Raksha Bandhan

Informant: RG

Ethnicity: Indian

Primary Language: English, Telugu

Age: 21

Text: [RG] Every year for Raksha Bandhan, I perform aarti, tie a rakhi around my brother’s wrist, and then feed him sweets. After that, he buys me a gift. I usually feel closer with my brother afterwards.

Context: Raksha Bandhan is an annual Hindu ritual that celebrates the bond between brothers and sisters; sisters pray for their brothers’ happiness and well-being, and in return, brothers vow to protect and cherish their sisters. Aarti is the waving of a lit lamp (typically in a clockwise motion) in front of the image of a god, or a person being honored. Rakhis are a sacred thread that are meant to be worn until it falls off the wrist naturally.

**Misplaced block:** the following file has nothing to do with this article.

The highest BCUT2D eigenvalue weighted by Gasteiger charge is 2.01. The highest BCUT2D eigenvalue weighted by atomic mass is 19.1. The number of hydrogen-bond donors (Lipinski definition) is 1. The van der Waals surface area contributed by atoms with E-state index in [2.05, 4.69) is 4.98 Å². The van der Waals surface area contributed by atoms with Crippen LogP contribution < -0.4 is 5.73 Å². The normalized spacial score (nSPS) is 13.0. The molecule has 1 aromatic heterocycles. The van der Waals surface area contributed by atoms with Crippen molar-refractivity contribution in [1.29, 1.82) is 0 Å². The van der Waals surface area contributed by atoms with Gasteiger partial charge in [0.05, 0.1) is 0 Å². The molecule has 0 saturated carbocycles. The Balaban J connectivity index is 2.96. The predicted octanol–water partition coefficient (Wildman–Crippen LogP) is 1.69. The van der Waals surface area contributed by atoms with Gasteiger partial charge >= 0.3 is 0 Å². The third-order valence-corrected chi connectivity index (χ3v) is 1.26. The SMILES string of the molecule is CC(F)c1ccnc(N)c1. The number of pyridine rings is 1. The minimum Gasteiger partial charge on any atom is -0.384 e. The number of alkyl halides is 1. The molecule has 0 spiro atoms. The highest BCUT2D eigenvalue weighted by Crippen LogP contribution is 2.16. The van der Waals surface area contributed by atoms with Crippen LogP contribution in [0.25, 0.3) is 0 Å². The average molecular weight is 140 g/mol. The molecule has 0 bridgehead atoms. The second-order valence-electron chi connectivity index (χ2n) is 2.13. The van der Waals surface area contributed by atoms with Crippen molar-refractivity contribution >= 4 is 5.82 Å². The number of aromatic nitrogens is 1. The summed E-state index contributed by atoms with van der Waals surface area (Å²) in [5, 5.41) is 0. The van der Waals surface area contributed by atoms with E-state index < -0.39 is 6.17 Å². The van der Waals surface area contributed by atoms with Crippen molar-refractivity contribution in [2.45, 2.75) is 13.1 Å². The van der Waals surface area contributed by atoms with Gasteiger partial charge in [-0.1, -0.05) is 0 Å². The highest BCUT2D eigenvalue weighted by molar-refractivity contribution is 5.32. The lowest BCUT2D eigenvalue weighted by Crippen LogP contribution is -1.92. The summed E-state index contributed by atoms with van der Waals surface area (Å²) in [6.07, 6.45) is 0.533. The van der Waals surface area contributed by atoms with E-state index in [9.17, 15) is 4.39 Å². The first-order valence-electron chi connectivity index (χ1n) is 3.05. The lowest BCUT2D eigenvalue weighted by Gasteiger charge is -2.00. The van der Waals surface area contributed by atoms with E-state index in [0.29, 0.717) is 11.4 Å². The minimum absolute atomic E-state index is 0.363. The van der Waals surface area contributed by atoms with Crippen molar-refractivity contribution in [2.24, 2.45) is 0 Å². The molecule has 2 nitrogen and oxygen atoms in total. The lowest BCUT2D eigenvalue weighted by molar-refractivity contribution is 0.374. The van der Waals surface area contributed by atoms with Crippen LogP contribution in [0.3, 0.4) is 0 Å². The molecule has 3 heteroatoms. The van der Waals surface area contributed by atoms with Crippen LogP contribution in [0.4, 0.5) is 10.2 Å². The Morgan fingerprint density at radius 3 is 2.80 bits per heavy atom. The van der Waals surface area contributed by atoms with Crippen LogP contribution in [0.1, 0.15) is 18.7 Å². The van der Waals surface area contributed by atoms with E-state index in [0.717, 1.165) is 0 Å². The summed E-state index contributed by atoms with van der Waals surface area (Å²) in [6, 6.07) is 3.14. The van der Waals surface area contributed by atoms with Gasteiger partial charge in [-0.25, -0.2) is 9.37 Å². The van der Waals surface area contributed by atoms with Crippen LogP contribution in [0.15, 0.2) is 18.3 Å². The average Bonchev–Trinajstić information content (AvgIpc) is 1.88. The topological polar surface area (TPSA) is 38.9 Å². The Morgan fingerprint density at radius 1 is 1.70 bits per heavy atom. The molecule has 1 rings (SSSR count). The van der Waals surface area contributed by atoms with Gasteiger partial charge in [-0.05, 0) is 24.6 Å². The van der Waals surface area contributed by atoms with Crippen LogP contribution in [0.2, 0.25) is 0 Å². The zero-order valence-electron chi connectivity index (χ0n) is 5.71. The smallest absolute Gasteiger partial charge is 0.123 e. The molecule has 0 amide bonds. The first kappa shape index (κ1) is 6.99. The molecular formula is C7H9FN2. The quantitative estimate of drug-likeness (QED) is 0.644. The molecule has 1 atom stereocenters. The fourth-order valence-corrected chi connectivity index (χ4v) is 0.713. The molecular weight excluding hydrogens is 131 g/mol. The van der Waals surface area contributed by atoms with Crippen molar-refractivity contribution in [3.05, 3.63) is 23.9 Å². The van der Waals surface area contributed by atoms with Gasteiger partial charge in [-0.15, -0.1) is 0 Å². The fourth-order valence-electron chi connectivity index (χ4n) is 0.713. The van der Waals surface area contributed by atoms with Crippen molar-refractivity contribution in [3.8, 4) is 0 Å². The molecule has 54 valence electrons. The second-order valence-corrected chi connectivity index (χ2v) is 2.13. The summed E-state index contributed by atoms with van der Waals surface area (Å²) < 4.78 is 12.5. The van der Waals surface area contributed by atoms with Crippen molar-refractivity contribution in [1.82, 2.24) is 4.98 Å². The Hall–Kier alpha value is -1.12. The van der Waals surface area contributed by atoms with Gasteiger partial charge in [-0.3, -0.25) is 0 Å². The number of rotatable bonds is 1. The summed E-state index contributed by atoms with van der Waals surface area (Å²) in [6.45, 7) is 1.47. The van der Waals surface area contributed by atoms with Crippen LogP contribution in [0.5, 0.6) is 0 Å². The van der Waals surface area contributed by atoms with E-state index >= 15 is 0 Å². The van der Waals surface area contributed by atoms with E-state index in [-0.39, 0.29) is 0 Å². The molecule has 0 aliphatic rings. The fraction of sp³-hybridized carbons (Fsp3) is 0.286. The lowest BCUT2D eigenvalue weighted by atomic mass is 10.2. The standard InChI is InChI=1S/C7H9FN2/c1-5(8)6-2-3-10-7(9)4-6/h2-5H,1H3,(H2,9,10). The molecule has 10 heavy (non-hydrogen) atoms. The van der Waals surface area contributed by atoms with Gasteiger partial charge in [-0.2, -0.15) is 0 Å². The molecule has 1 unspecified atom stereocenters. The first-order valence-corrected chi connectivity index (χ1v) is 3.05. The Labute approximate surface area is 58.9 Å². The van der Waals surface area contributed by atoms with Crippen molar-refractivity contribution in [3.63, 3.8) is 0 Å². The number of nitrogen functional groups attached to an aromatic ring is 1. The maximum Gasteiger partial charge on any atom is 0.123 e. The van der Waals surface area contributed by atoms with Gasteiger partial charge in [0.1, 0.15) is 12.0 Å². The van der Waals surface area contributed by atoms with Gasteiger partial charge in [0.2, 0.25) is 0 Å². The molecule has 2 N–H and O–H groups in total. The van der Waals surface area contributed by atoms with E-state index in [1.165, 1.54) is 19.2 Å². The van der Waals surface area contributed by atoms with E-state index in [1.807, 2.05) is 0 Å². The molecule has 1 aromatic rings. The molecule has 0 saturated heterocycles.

Analysis: Raksha Bandhan primarily serves to reinforce the relationship between siblings. In Hinduism, one’s connection to god is one of the purest forms of love they can form; by performing aarti for their brothers, sisters are equating their love for them to their love for god. The rakhis themselves are a physical symbol of the sister’s love, and the brother’s protection. Raksha Bandhan fosters a deeper sense of loyalty, connection, and duty to family, all of which are deeply tied to Indian culture within the household.